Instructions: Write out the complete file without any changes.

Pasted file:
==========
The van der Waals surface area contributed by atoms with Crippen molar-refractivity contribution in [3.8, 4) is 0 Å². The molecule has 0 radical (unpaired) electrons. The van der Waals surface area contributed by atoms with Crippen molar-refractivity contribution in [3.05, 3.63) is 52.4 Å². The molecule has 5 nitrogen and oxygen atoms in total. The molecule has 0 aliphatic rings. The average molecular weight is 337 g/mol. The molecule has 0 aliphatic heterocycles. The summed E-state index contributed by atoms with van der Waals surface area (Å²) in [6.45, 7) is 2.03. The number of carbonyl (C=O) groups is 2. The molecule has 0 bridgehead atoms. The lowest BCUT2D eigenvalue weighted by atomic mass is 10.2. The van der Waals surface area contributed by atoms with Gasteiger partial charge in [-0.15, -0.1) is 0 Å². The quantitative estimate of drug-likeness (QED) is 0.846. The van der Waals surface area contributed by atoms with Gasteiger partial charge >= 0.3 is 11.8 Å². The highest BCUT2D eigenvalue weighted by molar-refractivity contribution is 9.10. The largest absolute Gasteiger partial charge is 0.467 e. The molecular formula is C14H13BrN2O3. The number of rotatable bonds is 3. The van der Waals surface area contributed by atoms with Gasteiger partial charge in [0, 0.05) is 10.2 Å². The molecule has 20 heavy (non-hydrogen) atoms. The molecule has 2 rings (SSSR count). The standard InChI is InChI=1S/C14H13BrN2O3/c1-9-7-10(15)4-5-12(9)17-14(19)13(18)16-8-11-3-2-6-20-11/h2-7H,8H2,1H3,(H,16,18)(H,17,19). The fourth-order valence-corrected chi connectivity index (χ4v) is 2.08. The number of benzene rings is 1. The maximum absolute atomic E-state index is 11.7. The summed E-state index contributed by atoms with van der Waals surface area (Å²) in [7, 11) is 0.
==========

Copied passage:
The van der Waals surface area contributed by atoms with Crippen molar-refractivity contribution in [3.8, 4) is 0 Å². The molecule has 0 radical (unpaired) electrons. The van der Waals surface area contributed by atoms with Crippen molar-refractivity contribution in [3.05, 3.63) is 52.4 Å². The molecule has 5 nitrogen and oxygen atoms in total. The molecule has 0 aliphatic rings. The average molecular weight is 337 g/mol. The molecule has 0 aliphatic heterocycles. The summed E-state index contributed by atoms with van der Waals surface area (Å²) in [6.45, 7) is 2.03. The number of carbonyl (C=O) groups is 2. The molecule has 0 bridgehead atoms. The lowest BCUT2D eigenvalue weighted by atomic mass is 10.2. The van der Waals surface area contributed by atoms with Gasteiger partial charge in [-0.15, -0.1) is 0 Å². The quantitative estimate of drug-likeness (QED) is 0.846. The van der Waals surface area contributed by atoms with Gasteiger partial charge >= 0.3 is 11.8 Å². The highest BCUT2D eigenvalue weighted by molar-refractivity contribution is 9.10. The largest absolute Gasteiger partial charge is 0.467 e. The molecular formula is C14H13BrN2O3. The number of rotatable bonds is 3. The van der Waals surface area contributed by atoms with Gasteiger partial charge in [0, 0.05) is 10.2 Å². The molecule has 20 heavy (non-hydrogen) atoms. The molecule has 2 rings (SSSR count). The standard InChI is InChI=1S/C14H13BrN2O3/c1-9-7-10(15)4-5-12(9)17-14(19)13(18)16-8-11-3-2-6-20-11/h2-7H,8H2,1H3,(H,16,18)(H,17,19). The fourth-order valence-corrected chi connectivity index (χ4v) is 2.08. The number of benzene rings is 1. The maximum absolute atomic E-state index is 11.7. The summed E-state index contributed by atoms with van der Waals surface area (Å²) in [7, 11) is 0.